bees, honey and other sticky subjects

Tuesday, October 12, 2004

Bees aiding and abetting policeman's helmet

I've often heard claims from beekeepers that honeybees are always good for the environment. Well, it's not always that simple:

I've noticed that a lot of Czech interest in my blog on gorse in New Zealand. It transpires that they have a problem, not with gorse, but with another weed that is attractive to, and pollinated by, bees: Impatiens glandulifera (known in the UK as Indian or Himalayan Balsam) (picture).

In the Czech Republic, it seems problems can arise along banks of rivers: Impatiens glandulifera overhelms other plants on river banks, but after the early autumn frosts the banks are left nearly bare and are more easily eroded. Here's how Czech volunteers try to fight it. The photos are from Prateleprirody (Friends of Nature), a nonprofit organisation focusing on nature preservation on Labe (Elbe) river.

In Northern Ireland, where the balsam is called “Policeman's Helmet”, it has also flourished. On the Flora of Northern Ireland website, a related problem is explained:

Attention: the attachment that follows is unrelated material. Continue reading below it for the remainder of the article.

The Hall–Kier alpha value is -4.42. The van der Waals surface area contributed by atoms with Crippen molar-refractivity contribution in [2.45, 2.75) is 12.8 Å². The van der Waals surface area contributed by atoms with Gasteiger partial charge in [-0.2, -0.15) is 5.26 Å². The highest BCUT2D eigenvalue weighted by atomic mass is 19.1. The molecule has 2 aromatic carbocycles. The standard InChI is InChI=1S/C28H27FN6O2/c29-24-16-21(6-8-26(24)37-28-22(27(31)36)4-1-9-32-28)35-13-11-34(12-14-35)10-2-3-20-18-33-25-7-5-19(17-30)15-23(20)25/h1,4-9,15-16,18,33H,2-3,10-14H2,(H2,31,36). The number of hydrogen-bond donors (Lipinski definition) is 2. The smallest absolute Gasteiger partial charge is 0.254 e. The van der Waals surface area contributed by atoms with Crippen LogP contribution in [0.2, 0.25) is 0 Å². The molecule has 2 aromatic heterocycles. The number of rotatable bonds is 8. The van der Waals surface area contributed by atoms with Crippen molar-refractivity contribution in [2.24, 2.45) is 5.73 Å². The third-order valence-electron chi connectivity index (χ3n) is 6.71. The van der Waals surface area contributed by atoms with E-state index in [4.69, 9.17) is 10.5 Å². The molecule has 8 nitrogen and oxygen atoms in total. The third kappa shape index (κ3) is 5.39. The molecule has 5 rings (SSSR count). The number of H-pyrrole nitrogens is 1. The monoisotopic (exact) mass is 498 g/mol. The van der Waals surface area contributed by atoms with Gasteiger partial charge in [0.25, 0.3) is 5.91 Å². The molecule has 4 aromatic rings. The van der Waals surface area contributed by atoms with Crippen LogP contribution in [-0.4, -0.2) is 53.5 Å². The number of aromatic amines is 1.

The plant has similarly colonized many rivers on the European continent and recent research by two German botanists has shown that it competes for pollinators such as bumblebees with the native riverbank species, and so reduces seed set in these other plants. Its success in this is in part due to a very high rate of sugar (nectar) production -- for instance about 47 times greater than the great willowherb (Epilobium hirsutum) and about 23 times greater than purple loosestrife (Lythrum salicaria). Seed set in marsh woundwort (Stachys palustris) is reduced by some 25% where it grows mixed with Himalayan balsam plants as compared to pure patches.


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